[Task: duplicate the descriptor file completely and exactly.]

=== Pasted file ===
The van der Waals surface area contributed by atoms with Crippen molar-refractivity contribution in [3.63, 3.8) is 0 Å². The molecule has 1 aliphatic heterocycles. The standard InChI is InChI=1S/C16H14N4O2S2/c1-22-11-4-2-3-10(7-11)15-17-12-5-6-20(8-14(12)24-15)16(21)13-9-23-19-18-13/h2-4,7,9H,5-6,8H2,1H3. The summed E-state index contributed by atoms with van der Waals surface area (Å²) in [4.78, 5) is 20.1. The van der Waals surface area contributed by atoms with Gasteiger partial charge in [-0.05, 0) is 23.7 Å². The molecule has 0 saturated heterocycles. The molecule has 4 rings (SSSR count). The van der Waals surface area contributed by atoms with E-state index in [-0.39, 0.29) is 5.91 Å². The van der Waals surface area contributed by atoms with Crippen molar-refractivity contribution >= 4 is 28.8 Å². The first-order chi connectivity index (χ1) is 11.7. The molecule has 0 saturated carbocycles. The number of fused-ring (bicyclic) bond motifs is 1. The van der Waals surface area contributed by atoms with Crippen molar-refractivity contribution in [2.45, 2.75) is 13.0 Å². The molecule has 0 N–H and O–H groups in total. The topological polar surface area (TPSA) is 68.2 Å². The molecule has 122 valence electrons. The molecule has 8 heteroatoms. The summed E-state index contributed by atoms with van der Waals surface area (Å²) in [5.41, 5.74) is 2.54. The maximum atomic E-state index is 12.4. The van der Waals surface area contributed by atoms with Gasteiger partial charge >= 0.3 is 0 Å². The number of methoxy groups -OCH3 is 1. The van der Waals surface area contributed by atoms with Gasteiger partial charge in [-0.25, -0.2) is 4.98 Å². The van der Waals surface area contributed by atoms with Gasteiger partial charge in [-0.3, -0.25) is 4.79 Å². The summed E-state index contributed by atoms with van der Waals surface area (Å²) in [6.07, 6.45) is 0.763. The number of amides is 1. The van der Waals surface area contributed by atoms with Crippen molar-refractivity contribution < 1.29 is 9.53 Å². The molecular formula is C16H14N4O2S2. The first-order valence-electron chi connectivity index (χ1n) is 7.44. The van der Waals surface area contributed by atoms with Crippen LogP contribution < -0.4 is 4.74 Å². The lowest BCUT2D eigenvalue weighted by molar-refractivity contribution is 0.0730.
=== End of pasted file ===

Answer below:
The van der Waals surface area contributed by atoms with Crippen molar-refractivity contribution in [3.63, 3.8) is 0 Å². The molecule has 1 aliphatic heterocycles. The standard InChI is InChI=1S/C16H14N4O2S2/c1-22-11-4-2-3-10(7-11)15-17-12-5-6-20(8-14(12)24-15)16(21)13-9-23-19-18-13/h2-4,7,9H,5-6,8H2,1H3. The summed E-state index contributed by atoms with van der Waals surface area (Å²) in [4.78, 5) is 20.1. The van der Waals surface area contributed by atoms with Gasteiger partial charge in [-0.05, 0) is 23.7 Å². The molecule has 0 saturated heterocycles. The molecule has 4 rings (SSSR count). The van der Waals surface area contributed by atoms with E-state index in [-0.39, 0.29) is 5.91 Å². The van der Waals surface area contributed by atoms with Crippen molar-refractivity contribution >= 4 is 28.8 Å². The first-order chi connectivity index (χ1) is 11.7. The molecule has 0 saturated carbocycles. The number of fused-ring (bicyclic) bond motifs is 1. The van der Waals surface area contributed by atoms with Crippen molar-refractivity contribution in [2.45, 2.75) is 13.0 Å². The molecule has 0 N–H and O–H groups in total. The topological polar surface area (TPSA) is 68.2 Å². The molecule has 122 valence electrons. The molecule has 8 heteroatoms. The summed E-state index contributed by atoms with van der Waals surface area (Å²) in [5.41, 5.74) is 2.54. The maximum atomic E-state index is 12.4. The van der Waals surface area contributed by atoms with Gasteiger partial charge >= 0.3 is 0 Å². The number of methoxy groups -OCH3 is 1. The van der Waals surface area contributed by atoms with Gasteiger partial charge in [-0.25, -0.2) is 4.98 Å². The van der Waals surface area contributed by atoms with Gasteiger partial charge in [-0.3, -0.25) is 4.79 Å². The summed E-state index contributed by atoms with van der Waals surface area (Å²) in [6.07, 6.45) is 0.763. The number of amides is 1. The van der Waals surface area contributed by atoms with Crippen molar-refractivity contribution < 1.29 is 9.53 Å². The molecular formula is C16H14N4O2S2. The first-order valence-electron chi connectivity index (χ1n) is 7.44. The van der Waals surface area contributed by atoms with Crippen LogP contribution < -0.4 is 4.74 Å². The lowest BCUT2D eigenvalue weighted by molar-refractivity contribution is 0.0730.